Power of AI in the Browser with Pretrained TensorFlow.js Models

TensorFlow.js empowers web developers to harness the full potential of machine learning directly within the browser environment. With its support for both model training and inference, developers can create powerful AI-driven applications without the need for extensive backend infrastructure.

Table of Contents

What is TensorFlow.js? #

In recent years, the democratization of machine learning has brought transformative capabilities to developers worldwide. However, the deployment of machine learning models has traditionally required powerful hardware and complex infrastructure. Enter TensorFlow.js, a library that brings the power of machine learning to the browser, allowing developers to create AI-powered applications without the need for extensive backend support.

TensorFlow.js is an open-source library developed by Google that enables machine learning and deep learning models to run directly in the browser or on Node.js. It provides a flexible and intuitive interface for building and deploying machine learning models using JavaScript and WebGL for high-performance computation.

Why TensorFlow.js? #

The use of machine learning in the browser opens up a world of possibilities for developers:

  1. Low-latency Inference: By running models directly in the browser, inference can be performed with minimal latency, providing real-time responses to user interactions.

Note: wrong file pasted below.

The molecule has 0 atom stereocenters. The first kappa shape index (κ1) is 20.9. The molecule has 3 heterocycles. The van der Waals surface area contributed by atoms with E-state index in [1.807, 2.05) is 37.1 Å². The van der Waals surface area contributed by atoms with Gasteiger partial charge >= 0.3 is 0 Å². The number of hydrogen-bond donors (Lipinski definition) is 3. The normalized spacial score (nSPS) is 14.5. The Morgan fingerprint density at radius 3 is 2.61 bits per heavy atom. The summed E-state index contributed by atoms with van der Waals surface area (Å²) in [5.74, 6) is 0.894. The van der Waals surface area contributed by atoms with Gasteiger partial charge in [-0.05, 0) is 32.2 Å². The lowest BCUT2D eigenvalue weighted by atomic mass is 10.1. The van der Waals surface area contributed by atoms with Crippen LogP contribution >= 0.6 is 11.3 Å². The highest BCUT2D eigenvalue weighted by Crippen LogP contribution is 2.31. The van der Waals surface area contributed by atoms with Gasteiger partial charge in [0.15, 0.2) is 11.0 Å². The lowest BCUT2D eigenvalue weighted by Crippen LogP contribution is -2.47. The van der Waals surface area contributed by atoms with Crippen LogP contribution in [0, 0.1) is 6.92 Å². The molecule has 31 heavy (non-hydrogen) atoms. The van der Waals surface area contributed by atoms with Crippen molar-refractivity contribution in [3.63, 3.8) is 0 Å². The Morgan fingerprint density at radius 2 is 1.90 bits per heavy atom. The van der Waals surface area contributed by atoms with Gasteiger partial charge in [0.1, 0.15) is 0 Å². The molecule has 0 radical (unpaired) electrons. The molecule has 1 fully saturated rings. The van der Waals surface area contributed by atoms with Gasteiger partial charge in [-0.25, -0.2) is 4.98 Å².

2. Privacy: Since data doesn’t leave the user’s device, privacy concerns associated with sending data to remote servers are mitigated.

  3. Reduced Server Load: Offloading computation to client devices reduces the load on servers, leading to more scalable applications.

  4. Cross-Platform Compatibility: TensorFlow.js runs in all modern web browsers, as well as in Node.js environments, making it accessible across a wide range of platforms.

In earlier articles we have looked at Machine Learning in Javascript Using Tensoflow.js and Using Brain.js for Machine Learning . In this article we will look at how to use pretrained models from Tensorflow.js to build AI applications in the browser.

Getting Started #

Let’s dive into a simple example to illustrate how to use TensorFlow.js for image classification. We’ll build a web application that takes an image input from the user and predicts the object present in the image.

First, include TensorFlow.js in your HTML file:

<script src="https://cdn.jsdelivr.net/npm/@tensorflow/tfjs@3.11.0/dist/tf.min.js"></script>